How US Laws Prevent Mine Rescue Miracles

Image: Zhent_/Flickr

As of last week, the words “Chilean miracle” have more to do with miners than with Milton Friedman. The odds of anyone surviving 2,000 feet under the earth, trapped in a sweltering copper mine for 69 days, are low. But the celebrated “Los 33” Chilean miners managed to do just that. Thanks to solid leadership, support, and, depending on how you see things, a miracle, the miners are alive today.

The record-breaking Chilean rescue has rightfully turned the world’s attention to miner safety. Mining is one of the most dangerous jobs in America, and probably the world.

With current safety standards, however, coal miners trapped in the US would face a situation more like the recent Chinese tragedy, in which 37 coal miners died, than the “Los 33” Chilean miracle.

Coal Coffins

A significant amount of US coal reserves lie in so-called low coal mines, in which the coal seams being mined are less than 48 inches high. The national rescue shelter volume specification for that kind of mine is 30 cubic feet, or roughly 6 feet long, 2.5 feet wide and 2 feet tall. In other words, a trapped miner can’t sit up in a government-approved rescue space, let alone perform first aid or maintain mental stability. US shelters are set up to let trapped miners survive for four days, with four days’ worth of water and food for each miner. Mines need to provide oxygen tanks and carbon monoxide scrubbers to keep miners alive for four days.

The space that held “Los 33” is described as being about the size of a living room, with enough space for miners to sit, stand and move around in. Miners had enough space to perform first aid and segregate their eating and waste-disposal areas, even without the extra space gained when they were able to access a portion of a tunnel that had not collapsed. Even with this additional space, they showed signs of severe mental stress.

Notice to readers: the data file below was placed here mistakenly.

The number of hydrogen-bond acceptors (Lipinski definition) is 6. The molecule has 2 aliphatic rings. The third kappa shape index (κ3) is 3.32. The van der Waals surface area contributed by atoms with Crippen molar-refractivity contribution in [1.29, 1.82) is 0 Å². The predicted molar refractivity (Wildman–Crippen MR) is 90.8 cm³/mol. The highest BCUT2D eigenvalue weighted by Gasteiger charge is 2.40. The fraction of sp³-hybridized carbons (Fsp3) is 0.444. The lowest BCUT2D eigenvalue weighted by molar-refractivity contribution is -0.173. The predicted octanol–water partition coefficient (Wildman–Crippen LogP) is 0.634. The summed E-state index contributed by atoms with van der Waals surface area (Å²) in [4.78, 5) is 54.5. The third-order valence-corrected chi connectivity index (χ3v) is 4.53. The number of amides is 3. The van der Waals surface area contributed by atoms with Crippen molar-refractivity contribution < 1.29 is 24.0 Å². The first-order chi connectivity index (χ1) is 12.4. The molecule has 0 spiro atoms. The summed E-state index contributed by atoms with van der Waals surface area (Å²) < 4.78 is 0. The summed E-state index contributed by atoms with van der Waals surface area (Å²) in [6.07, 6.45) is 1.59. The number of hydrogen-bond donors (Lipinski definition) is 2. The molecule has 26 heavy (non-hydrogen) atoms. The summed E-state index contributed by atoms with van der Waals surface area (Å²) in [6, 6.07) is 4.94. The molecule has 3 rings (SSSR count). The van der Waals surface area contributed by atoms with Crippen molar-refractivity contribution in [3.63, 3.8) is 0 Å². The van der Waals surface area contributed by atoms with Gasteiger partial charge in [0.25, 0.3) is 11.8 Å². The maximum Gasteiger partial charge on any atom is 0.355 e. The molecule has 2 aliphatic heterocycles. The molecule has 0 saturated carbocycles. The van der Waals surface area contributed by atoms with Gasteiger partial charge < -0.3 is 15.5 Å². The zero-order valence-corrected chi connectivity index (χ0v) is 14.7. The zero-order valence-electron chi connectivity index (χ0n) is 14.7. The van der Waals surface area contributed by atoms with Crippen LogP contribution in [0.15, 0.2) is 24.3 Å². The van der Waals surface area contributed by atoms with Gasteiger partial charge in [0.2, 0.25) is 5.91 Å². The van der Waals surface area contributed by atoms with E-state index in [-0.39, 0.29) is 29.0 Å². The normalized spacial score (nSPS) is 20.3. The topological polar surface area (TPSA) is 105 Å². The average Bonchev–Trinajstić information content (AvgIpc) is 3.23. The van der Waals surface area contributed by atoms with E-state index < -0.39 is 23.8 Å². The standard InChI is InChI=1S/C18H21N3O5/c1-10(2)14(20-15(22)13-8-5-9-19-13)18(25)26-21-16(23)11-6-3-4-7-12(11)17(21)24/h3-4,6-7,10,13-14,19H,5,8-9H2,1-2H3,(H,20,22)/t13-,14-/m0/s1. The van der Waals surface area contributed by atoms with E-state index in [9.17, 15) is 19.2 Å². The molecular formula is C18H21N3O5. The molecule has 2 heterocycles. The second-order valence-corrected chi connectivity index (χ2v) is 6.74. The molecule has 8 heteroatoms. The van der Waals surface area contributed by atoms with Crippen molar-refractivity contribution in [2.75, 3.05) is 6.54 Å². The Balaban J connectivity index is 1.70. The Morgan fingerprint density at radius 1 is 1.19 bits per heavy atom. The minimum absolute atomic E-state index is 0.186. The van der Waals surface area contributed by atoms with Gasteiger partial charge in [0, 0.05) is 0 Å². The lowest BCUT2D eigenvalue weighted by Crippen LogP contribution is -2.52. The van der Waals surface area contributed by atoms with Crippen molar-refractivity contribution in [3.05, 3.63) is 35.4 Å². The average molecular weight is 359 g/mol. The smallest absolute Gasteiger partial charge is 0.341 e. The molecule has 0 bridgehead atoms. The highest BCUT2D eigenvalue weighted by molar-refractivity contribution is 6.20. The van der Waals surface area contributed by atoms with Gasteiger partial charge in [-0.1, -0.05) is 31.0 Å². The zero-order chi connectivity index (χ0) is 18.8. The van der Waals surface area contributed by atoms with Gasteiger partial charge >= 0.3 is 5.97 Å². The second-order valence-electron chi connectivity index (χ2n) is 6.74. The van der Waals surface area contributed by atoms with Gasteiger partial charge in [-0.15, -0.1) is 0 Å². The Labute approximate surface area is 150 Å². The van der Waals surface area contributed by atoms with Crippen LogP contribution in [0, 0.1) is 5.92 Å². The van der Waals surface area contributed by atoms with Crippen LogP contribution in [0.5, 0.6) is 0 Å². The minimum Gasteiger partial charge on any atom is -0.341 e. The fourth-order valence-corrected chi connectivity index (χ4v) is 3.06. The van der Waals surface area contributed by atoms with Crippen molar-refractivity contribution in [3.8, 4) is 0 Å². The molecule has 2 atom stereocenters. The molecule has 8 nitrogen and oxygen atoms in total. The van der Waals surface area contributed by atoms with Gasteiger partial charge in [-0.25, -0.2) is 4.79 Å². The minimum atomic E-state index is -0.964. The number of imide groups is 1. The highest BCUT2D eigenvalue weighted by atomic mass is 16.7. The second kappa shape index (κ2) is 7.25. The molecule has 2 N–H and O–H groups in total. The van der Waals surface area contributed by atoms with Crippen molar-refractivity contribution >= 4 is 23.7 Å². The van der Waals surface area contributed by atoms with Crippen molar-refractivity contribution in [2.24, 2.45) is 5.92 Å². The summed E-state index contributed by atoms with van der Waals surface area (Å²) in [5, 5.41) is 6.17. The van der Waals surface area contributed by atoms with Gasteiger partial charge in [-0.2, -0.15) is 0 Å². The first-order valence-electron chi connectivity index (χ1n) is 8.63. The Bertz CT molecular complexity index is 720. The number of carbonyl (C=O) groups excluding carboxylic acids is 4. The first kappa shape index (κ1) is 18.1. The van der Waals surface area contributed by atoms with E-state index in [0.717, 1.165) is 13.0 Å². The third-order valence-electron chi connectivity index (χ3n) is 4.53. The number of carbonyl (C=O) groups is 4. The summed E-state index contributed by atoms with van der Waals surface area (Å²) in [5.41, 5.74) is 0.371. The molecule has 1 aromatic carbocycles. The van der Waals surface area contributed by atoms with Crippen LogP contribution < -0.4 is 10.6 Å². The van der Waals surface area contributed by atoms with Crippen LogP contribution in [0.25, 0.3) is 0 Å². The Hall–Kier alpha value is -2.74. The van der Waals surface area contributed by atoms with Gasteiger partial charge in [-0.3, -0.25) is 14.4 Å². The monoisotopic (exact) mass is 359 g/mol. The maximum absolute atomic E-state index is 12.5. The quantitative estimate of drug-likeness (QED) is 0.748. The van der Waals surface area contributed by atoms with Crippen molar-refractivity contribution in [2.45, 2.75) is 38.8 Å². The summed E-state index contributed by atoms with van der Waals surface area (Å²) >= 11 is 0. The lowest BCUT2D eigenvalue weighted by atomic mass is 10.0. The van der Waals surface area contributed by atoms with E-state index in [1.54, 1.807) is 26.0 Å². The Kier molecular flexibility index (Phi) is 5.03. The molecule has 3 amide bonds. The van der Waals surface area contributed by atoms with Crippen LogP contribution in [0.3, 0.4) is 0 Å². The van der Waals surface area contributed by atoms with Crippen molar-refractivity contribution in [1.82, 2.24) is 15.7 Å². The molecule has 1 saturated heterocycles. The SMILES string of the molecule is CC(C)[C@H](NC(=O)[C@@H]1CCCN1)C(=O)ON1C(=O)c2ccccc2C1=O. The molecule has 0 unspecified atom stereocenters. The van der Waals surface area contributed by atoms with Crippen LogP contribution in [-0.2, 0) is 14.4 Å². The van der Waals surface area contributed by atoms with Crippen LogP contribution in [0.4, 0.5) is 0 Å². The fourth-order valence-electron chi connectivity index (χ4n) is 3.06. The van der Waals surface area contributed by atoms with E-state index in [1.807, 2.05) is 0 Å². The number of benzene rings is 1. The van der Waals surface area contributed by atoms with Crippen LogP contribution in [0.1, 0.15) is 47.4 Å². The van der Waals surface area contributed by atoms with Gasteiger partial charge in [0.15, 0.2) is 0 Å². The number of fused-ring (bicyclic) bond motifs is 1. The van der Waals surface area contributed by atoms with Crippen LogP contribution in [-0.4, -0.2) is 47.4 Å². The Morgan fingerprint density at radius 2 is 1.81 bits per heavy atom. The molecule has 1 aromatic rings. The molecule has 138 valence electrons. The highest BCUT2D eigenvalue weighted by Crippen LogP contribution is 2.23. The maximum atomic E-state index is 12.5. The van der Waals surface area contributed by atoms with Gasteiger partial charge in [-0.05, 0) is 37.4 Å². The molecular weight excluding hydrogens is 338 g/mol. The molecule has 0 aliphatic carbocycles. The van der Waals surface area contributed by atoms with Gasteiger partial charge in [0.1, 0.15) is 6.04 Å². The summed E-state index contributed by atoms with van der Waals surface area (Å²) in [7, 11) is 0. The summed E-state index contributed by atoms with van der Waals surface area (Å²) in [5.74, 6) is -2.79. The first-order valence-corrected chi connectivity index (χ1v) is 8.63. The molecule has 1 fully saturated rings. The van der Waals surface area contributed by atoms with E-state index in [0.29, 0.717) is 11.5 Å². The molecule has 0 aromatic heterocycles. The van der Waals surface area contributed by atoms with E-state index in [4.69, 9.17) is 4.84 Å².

But, put bluntly, had this accident happened in a US low coal mine operating under legal specifications, the miners would have been trapped in a coffin-like space and very likely died.

The Chilean incident, though it happened in a copper mine under specific conditions, still underlines that, with the right resources, trapped miners can survive for an impressive amount of time. But US regulations simply don’t allow for this. Here, if trapped coal miners are lucky enough to make it into a rescue chamber, they wouldn’t have space to treat injuries or make repairs to the chamber. They wouldn’t even be able to sit up.

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In 2006, after the West Virginia Sago mine explosion trapped 13 miners for two days, with only one survivor, Congress enacted the Mine Improvement and New Emergency Response (MINER) Act. The MINER Act, the first significant mine safety legislation since 1977, requires coal mine operators create a specific emergency response plan for each their underground coal mines.

As part of an effort to update regulations that protect underground miners, the MINER Act also required that the National Institute for Occupational Safety and Health (NIOSH) to submit a report to Labor Secretary Elaine Chao, who gracefully stated that American workers need to mind their personal hygiene. Chao’s job was to propose regulations after reading the report.

Perhaps expressing her distaste for grimy coal miners—and her comfort with squeaky-clean industry lobbyists–Chao decided the NIOSH report’s 85-cubic-foot per miner shelter recommendation was too big. One of her justifications was that the recommended size just didn’t fit very well in a low coal mine. Even though MSHA’s review of scientific research led it to conclude that activities like attending to sanitation and caring for injured miners are necessary for miner survival, Chao revised the size downward to its current coffin-like dimensions to the point where the performance of these activities would be impossible.

The minimum volume standard isn’t the only fatal flaw in Chao’s regulations. In order to use the complex rescue shelters effectively, miners need to receive hands-on training, according to the NIOSH report. The report cited research that 7 out of 10 miners who received hands-on training were proficient in the tasks for which they had been trained, compared to only 1 out of 10 miners without training.

But Chao did not include an effective hands-on training requirement in her final regulations. The net result? Miners who are ill-trained to effectively use shelters that are too small to ensure their survival.

When accidents happen in low coal mines in the US, don’t get your hopes up for another miracle.

Note: The United Mine Workers of America (UMWA) is currently challenging the shelter training and minimum volume regulations in the DC Circuit Court of Appeals.

Written by Drea Knufken

Drea Knufken

Currently, I create and execute content- and PR strategies for clients, including thought leadership and messaging. I also ghostwrite and produce press releases, white papers, case studies and other collateral.